The debate about man’s basic goodness vs. natural depravity may seem like a debate that is best suited for seminary classrooms and coffeeshop discussions between people like JohnD and my husband, but as I sit here in Starbucks, my beliefs on this timeless controversy have very practical, immediate, even urgent, effects on my behavior.
You see, I am here alone, working on report cards, and I have set up a cozy arrangement that includes such valuables as my laptop, school-issued flashdisk, purse, grade book, and the remains of a grande mocha. And now, I have to go to the bathroom.
I’m in a little secluded corner by myself, which means that while there are fewer potential thieves, there is also no one that I can ask to keep an eye on my things. I don’t really want to pack up everything and schlep it fifteen steps away and into a crowded bathroom stall, but I feel a little nervous about just leaving it here unattended.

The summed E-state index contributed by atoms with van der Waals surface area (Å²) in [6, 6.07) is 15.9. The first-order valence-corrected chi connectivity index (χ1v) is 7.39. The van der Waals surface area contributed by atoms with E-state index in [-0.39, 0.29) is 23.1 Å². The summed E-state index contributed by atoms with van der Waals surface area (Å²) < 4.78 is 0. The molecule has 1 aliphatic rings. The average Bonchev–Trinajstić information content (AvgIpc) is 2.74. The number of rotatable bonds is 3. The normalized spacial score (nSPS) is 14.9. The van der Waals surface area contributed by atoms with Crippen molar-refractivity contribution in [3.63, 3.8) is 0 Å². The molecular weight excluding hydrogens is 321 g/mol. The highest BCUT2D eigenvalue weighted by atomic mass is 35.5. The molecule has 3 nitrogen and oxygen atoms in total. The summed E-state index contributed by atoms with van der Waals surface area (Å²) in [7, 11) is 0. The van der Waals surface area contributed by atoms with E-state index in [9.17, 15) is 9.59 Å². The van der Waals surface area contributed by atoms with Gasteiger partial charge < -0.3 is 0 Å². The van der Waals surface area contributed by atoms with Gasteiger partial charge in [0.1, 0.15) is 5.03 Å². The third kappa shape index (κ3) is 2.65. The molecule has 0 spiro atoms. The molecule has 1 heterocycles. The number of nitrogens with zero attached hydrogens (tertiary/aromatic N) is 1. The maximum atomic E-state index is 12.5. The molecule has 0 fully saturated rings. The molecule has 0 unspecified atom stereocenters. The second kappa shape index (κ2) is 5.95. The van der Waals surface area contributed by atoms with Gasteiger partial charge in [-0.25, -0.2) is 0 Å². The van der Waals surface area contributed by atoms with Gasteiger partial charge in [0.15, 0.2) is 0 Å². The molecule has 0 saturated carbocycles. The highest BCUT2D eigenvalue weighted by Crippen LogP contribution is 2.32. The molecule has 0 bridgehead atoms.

The question is: are the twenty or so people nearby in the line for lunch at Chili’s Too more likely to see my unattended belongings as the sacred property of another, or an opportunity to pilfer some credit cards and some free, middle-of-the-road used technological equipment?
In the event that someone tried to take my stuff, slip a date-rape drug into my water bottle, or make complimentary long-distance calls on my cell phone, would the people nearby be more likely to step in and intervene for the well-being of a stranger, or look the other way and hope I was smart enough to figure it all out when I returned?
The ever more pressing question becomes: are any of these belongings important enough to me to risk the humiliation of soiling myself in this nice purple velvet chair just because I couldn’t decide one way or another? I’m thinking not.